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January 12, 2018 3:33 pm

Eyewitness to 1980 Paris Synagogue Bombing Protests Release of Suspect by French Court

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French Jews gathering outside the rue Copernic synagogue in Paris after it was bombed by a terrorist on October 3, 1980. Photo: Reuters TV.

An eyewitness to the 1980 bombing of a synagogue in Paris — in which four people died and dozens more were wounded — expressed outrage on Friday at the release of the terrorist allegedly behind the attack.

Shimon Samuels — international relations director of the Simon Wiesenthal Center (SWC) — told French Justice Nicole Belloubet in a letter that the release of the suspect, Hassan Diab, by a Paris tribunal was “a body-blow for survivors and victims families.”

Samuels recalled his presence on October 3, 1980, on the corner of rue Lauriston, 150 meters away from the explosion. He had just wished a “Happy Succoth” (Tabernacles) to Aliza Shagrir — wife of the Israeli filmmaker, Midna Shagrir — as she turned into rue Copernic, where she met her death as one of the four street victims of the bombing that also wounded 41 inside the destroyed building.

The following morning, then-Prime Minister Raymond Barre notoriously stated that “a bomb set for Jews killed four innocent Frenchmen.”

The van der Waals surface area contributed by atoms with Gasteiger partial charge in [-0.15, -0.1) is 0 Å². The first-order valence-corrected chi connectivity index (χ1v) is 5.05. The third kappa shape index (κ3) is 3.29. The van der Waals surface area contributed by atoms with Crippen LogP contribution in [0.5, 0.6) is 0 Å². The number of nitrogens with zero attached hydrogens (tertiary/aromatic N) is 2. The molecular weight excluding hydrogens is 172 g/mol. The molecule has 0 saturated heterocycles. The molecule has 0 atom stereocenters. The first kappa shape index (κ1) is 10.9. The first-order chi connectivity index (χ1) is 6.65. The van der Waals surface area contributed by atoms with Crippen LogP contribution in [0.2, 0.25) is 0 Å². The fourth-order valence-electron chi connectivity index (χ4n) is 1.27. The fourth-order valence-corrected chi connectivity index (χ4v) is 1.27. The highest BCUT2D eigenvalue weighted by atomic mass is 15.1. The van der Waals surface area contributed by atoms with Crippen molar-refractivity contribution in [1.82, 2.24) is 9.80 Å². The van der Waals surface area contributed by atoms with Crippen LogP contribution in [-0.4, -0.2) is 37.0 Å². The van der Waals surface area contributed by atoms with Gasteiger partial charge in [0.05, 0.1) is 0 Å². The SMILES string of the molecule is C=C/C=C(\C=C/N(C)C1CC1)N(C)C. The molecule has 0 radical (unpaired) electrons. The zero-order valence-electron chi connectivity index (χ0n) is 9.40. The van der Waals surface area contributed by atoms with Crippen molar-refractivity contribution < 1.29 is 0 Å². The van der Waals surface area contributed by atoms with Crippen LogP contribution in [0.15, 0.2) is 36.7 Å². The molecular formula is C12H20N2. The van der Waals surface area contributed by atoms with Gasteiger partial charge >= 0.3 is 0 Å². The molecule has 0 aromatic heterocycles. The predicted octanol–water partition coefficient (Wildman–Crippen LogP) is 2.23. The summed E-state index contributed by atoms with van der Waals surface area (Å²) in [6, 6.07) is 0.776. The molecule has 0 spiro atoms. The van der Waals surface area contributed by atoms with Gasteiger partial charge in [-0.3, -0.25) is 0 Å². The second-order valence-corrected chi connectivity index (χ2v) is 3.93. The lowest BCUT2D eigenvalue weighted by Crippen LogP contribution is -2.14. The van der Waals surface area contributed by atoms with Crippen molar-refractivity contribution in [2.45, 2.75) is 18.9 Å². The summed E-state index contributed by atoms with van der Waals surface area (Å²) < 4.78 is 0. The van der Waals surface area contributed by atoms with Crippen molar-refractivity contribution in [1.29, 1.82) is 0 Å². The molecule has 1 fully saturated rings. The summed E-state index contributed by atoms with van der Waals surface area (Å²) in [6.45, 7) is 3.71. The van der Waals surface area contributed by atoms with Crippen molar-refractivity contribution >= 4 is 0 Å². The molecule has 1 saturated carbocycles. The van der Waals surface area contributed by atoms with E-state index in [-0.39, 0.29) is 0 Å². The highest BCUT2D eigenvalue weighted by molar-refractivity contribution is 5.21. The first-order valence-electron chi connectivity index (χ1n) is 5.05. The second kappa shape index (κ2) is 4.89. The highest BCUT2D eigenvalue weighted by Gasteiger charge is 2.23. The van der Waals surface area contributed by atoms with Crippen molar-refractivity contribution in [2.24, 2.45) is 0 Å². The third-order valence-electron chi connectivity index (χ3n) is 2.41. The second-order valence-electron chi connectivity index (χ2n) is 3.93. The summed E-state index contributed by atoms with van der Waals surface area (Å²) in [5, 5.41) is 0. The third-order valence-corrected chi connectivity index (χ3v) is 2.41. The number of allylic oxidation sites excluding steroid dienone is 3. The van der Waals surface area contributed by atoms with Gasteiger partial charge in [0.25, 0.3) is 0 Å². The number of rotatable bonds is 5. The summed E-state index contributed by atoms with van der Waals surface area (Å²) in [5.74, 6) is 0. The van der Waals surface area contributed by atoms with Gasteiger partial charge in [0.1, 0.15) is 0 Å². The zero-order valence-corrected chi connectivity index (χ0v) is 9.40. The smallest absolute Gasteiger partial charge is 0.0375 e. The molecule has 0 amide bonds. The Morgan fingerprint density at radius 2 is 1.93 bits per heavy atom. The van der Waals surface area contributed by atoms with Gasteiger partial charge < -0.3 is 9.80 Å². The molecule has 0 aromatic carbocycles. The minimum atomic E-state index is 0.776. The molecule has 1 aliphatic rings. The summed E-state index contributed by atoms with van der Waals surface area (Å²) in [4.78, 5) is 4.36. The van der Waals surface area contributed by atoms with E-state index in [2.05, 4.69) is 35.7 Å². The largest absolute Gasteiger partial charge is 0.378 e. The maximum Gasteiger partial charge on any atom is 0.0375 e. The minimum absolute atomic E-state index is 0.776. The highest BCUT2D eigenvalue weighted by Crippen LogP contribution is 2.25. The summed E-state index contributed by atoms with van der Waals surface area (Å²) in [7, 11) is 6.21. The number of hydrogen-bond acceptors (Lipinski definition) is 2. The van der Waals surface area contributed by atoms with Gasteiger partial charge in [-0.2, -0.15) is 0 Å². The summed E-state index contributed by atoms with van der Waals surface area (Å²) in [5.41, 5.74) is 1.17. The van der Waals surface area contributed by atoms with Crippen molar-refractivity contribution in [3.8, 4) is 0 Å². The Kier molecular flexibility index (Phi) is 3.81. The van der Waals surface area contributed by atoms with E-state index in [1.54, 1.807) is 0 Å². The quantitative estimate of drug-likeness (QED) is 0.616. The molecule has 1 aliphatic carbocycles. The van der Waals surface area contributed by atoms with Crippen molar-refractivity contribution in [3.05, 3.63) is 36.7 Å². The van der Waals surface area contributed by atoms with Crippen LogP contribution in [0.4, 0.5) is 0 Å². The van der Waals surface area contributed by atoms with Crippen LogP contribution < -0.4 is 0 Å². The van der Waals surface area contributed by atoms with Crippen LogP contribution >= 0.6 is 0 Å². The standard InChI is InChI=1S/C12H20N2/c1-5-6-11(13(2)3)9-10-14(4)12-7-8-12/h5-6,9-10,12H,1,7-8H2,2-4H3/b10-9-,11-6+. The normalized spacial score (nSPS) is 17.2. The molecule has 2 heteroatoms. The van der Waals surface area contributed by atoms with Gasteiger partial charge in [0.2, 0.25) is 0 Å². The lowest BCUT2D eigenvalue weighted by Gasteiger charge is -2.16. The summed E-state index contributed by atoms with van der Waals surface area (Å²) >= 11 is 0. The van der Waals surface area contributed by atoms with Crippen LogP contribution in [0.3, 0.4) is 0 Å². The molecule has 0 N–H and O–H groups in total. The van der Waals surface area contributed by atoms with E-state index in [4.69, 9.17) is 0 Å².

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“The bomb killed a Portuguese postman, a Chinese restaurant waiter, Aliza, and ‘an innocent Frenchman,’ wounding 41 worshippers inside the synagogue,” corrected Samuels.

In 2010, Samuels was present at Diab’s extradition hearings in Ottawa, Canada. Based on forensic evidence, Diab was finally extradited to France in 2014.

“The repercussions of the ruling may become a celebration for terrorism with Hassan Diab glorified as a hero,” Samuels wrote. “Madam Minister, we demand an appeal and the continued detention of Diab.”

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  • רות רחל אא

    Very, very surprising after the great efforts that France made in order to extradite Hassan Diab from Canada.

    Usually a successful extradition presupposes (or tacitly affirms) that there is sufficient evidence to move forward with a case in the country to which the suspect is being extradited.

    France failing to move forward with prosecution after holding Hassan Diab in custody for three years, now he finds himself a free man in France, without any way of returning to either Lebanon or Canada.

    It’s all very strange…and leaves everyone, including Diab and his counsel, with a great sense of injustice, rather than a sense of justice being done.